Tuesday, July 10, 2012



Mythical lion on southern side - lit up during the evening.

Closer view of mythical lions on northern side. 
Looks like those from a film by Spielberg !
Elephants trampled & mauled not in this view.

Surya temple of Konark is an enormous gallery of sculpture and wall-reliefs. Deities & mythology, royalty, various moods and moments of life , floral designs and arabesque ..... and animals - both mythical and real. The variations are enormous. It takes days to chronicle the same -  and no matter how hard I try - how can I translate the wonder that these creations evoke - in photos and words ! Planning, execution, display and restoration - all are in such  large scales that on any of these topics, one can write a book .

 'Brihadashwa' rides out to horizon  !
 Surya on the western side of the temple.

 Very recently, a friend of mine who enjoys photography visited Surya temple together with his family. On his return, he sat with us and  shared his  album and stories of his visit  with us. He narrated how his young son was very much impressed -  may be we call him 'beholden' - by the abundance of animals' depictions  in this Surya temple  - then I thought : why not write a 'post' on photos from our album on this subject - in line with the one I wrote about  those from Lakundi temples !

Konark, even Orissa, is often represented by  the famous war stallions near the eastern edge of the temple compound.  I read a comparison between these war stallions and that of  the statue of Bartolomeo Colleoni. The war stallion of  Colleoni  (Venice, Italy) is famous , but apart from the  exposure, in artistic merit, are not the stallions of Konark   superior to that of  Colleni's statue ?

  Horse is the central  figure in this composition where Man without his sandals or the one getting trampled under the horse's hoofs 
add to its statement on a battle scene.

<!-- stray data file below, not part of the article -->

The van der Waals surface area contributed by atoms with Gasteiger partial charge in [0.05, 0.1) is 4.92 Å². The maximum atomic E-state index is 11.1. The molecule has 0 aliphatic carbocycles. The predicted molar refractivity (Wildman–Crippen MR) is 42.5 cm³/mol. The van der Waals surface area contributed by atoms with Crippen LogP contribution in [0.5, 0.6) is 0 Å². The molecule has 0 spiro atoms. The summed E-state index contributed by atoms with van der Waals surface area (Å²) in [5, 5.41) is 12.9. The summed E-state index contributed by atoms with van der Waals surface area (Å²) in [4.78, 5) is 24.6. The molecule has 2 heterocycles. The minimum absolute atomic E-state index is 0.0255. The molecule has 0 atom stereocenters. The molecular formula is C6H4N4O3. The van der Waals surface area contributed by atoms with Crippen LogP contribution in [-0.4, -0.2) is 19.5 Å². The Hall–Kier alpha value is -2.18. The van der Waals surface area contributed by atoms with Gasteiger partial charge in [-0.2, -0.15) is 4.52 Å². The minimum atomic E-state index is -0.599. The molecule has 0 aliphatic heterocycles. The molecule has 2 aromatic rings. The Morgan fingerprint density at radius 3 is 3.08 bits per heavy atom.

What we have are enormous mythical lions mauling elephants - perhaps denoting power of one religious group above another -  horses,mythical horses and horses , rows of  elephants on temple wall as well as elephants on pedestals. And a lone giraffe brought to king's court as a gift !! On strength of this wall-relief , Historians believe that travelers from Africa visited King NarasimhaDev's court. 

Tier - I  : King on elephant where a  delegation meets him 
with gifts including a giraffe.
Tier - II : A hunting scene.

Elephants are everywhere : the lowest row has elephants as if they are carrying the load of the temple.There are  elephants high above giving company to 'chlorite' musicians. One cannot see them from ground level - need a pair of binoculars.Elephants are parts of war and hunting scenes. The most forceful are the sculptures of a pair of elephants mauling humans  placed near the western  edge of the temple compound. 
Note - This location, according to an opinion I have read, is not the original one and decided upon during reconstruction and start of landscaping. I believe that two stallions on the eastern edge and two elephants on the western look quite pleasing.

The Mighty  &  the Hapless .

In contrast to the above, we have several scenarios where mythical lions , hunters on lions, horses and composites are crushing elephants. Symbolic  scenes as these are, the vigour exuded hit a viewer hard. The choice is very difficult  - just one representative wall-relief  is here.

 Unbelievable as  this wall-relief is - lion fitted with bridle. 
Rider makes the lion pounce upon a cowering elephant.

Note - This has an underlying social  meaning - left out without elaboration.

 I shall end with a scene of procession , a 'must' for wall reliefs in Indian temples.  These procession scenes are not often  noticed or analysed seriously. Perhaps visitors feel that these are work of not-so-skilled artisans.Here, what is noticeable are the effort on creating variations.


rintesh said...

Great efforts! Thanks for sharing your views.


Thanks for appreciation !